Refugee crisis: latest news from across Europe (21.9.16)

European Parliament Study: Obstacles to the right of free movement and residence for EU citizens and their families Comparative Analysis (pdf):

"This study, commissioned by the European Parliament’s Policy Department for Citizens’ Rights and Constitutional Affairs at the request of the LIBE and PETI Committees, presents a synthesis of in-depth studies in nine Member States in addition to broader EU and national research. Based on an analysis of selected provisions of Directive 2004/38/EC in Belgium, France, Germany, Ireland, Italy, Poland, Spain, Sweden and the UK, it identifies the main persisting barriers to free movement for EU citizens and their family members. The study also examines discriminatory restrictions to free movement, measures to counter abuse of rights and refusals of entry and residence rights, in addition to expulsions."

And country Studies: UK (pdf), France (pdf), Spain (pdf) and Italy (pdf)

Greece: Lesvos: Golden Dawn supporters stir up ugly scenes and "Guantanamo-style" Moira detention centre set on fire

Nine arrested after Greek refugee camp burns (BBC News, link):

"Nine people have been arrested after a large fire destroyed parts of the Moria refugee camp on the Greek island of Lesbos.

Up to 4,000 migrants were evacuated from the camp, as the blaze destroyed tents and prefabricated homes. No fatalities were reported, but large areas of the camp, which was already crowded, were left unusable. The Greek government said it would send a ship to hold at least 1,000 people as a temporary overflow area.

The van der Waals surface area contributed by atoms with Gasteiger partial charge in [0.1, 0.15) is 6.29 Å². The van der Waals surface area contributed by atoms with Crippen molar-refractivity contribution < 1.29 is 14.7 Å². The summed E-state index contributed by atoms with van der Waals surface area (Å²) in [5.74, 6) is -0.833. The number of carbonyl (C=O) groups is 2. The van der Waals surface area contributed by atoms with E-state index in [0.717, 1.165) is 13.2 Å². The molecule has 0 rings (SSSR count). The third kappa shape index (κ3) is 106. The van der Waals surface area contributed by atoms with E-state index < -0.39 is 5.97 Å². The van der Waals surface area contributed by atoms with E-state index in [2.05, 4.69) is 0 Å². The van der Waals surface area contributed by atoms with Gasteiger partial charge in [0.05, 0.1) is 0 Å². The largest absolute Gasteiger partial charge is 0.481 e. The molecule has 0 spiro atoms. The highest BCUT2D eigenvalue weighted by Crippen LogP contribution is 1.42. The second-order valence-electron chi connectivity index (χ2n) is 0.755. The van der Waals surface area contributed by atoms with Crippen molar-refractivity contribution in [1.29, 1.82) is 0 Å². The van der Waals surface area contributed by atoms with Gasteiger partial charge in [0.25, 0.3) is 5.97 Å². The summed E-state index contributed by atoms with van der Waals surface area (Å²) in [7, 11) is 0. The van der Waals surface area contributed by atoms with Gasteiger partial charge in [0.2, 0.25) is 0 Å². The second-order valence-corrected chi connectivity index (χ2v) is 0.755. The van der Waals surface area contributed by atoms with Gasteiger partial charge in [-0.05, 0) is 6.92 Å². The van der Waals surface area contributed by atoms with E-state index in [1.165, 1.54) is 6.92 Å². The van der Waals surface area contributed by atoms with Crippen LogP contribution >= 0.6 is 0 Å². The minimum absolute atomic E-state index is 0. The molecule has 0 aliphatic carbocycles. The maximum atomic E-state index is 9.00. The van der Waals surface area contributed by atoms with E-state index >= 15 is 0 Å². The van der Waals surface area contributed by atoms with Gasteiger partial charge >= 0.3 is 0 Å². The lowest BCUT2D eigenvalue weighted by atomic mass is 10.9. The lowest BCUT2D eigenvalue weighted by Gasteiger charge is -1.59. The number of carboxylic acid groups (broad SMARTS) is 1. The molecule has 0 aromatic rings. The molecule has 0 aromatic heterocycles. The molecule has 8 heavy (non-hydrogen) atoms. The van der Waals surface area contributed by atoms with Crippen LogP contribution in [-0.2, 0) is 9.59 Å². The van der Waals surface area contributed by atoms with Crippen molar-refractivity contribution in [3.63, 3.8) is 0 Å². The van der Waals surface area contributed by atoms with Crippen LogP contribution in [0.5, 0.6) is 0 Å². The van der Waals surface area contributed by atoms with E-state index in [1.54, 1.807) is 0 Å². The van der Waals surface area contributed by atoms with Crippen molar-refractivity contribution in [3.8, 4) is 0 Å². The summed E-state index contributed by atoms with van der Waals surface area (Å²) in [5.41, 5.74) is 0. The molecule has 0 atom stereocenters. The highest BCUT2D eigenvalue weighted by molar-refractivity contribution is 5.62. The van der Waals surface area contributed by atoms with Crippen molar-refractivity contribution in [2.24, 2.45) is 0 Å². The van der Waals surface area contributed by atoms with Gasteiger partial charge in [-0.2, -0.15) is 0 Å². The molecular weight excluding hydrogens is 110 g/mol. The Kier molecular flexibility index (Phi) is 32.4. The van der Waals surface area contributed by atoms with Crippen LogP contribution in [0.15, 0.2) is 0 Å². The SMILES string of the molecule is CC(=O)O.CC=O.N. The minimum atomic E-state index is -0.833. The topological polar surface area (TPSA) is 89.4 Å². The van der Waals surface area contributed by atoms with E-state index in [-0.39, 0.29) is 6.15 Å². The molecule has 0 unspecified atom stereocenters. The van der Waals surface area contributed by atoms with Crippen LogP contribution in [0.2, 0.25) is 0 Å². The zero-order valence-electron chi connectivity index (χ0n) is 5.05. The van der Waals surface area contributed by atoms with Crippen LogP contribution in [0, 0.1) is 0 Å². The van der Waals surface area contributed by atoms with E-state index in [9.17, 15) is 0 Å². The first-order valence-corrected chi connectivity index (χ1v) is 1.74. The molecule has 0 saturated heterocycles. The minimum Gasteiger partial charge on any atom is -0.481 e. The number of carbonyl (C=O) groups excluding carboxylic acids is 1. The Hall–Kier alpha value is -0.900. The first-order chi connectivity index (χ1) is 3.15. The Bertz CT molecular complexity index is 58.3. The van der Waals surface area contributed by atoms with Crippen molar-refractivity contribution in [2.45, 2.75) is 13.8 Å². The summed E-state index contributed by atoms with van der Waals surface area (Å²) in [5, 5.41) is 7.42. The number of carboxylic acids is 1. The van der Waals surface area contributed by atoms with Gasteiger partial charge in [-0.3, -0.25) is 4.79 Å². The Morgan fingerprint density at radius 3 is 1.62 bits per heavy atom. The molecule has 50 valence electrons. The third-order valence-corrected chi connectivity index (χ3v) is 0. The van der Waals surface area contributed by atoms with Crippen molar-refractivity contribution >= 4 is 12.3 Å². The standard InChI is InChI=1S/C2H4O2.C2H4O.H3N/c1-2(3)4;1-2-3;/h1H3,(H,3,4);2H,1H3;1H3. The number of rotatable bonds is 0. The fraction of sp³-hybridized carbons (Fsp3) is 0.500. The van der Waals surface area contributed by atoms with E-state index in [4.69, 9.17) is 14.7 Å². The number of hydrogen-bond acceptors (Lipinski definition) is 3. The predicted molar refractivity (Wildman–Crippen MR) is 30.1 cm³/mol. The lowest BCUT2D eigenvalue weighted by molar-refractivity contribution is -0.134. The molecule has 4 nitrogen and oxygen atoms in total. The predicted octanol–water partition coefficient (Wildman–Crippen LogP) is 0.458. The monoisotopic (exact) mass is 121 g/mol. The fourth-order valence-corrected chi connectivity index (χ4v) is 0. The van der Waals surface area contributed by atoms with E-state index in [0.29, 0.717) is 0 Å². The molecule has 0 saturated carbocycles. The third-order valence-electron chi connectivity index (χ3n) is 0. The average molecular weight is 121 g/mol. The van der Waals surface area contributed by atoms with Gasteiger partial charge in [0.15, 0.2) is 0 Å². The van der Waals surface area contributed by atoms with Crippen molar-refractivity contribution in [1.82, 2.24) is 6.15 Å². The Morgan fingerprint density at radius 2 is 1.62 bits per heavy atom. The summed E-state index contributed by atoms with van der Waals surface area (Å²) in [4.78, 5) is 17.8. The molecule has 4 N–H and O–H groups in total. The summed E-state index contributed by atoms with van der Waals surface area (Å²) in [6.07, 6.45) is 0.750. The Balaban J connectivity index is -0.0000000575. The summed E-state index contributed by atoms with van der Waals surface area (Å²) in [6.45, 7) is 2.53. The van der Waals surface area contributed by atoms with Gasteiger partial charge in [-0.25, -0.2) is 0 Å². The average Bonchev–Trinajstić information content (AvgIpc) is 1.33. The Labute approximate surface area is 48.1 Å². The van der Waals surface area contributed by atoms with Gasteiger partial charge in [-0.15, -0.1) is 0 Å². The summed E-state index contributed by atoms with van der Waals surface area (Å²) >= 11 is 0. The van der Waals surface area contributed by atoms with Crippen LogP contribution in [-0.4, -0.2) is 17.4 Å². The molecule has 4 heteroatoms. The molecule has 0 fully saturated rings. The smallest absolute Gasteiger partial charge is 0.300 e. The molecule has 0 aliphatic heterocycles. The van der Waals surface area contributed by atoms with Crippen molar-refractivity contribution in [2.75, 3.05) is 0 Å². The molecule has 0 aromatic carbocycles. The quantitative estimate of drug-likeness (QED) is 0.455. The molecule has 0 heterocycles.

Early reports suggested a riot broke out as rumours of imminent mass deportations to Turkey spread. Other witnesses said it was the result of an argument over food.

The nine people arrested under suspicion of starting the blaze included people from Afghanistan, Iraq, Senegal, Syria and Cameroon, the AFP news agency reported, citing a police source. Additional riot police have been dispatched to the island."

See also: Fire At Moria: Thousands of Refugees Flee (News That Moves, link) and see: EU: Migrants to stay on Greek islands despite fire (ekathimerini.com, link)